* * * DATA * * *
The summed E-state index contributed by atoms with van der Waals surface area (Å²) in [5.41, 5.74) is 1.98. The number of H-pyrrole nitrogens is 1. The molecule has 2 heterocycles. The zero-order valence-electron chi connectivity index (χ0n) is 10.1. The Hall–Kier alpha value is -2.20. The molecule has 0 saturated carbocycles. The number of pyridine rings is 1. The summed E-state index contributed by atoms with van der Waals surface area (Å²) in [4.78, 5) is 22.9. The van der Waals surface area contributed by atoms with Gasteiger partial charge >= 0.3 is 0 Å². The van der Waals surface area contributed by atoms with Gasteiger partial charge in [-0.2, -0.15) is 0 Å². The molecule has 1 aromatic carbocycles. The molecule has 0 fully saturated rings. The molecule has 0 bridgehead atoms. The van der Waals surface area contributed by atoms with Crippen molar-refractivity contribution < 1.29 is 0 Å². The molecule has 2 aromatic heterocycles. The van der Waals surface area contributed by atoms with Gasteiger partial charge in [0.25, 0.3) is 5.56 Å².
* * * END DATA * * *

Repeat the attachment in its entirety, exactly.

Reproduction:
The summed E-state index contributed by atoms with van der Waals surface area (Å²) in [5.41, 5.74) is 1.98. The number of H-pyrrole nitrogens is 1. The molecule has 2 heterocycles. The zero-order valence-electron chi connectivity index (χ0n) is 10.1. The Hall–Kier alpha value is -2.20. The molecule has 0 saturated carbocycles. The number of pyridine rings is 1. The summed E-state index contributed by atoms with van der Waals surface area (Å²) in [4.78, 5) is 22.9. The van der Waals surface area contributed by atoms with Gasteiger partial charge >= 0.3 is 0 Å². The van der Waals surface area contributed by atoms with Gasteiger partial charge in [-0.2, -0.15) is 0 Å². The molecule has 1 aromatic carbocycles. The molecule has 0 fully saturated rings. The molecule has 0 bridgehead atoms. The van der Waals surface area contributed by atoms with Crippen molar-refractivity contribution < 1.29 is 0 Å². The molecule has 2 aromatic heterocycles. The van der Waals surface area contributed by atoms with Gasteiger partial charge in [0.25, 0.3) is 5.56 Å².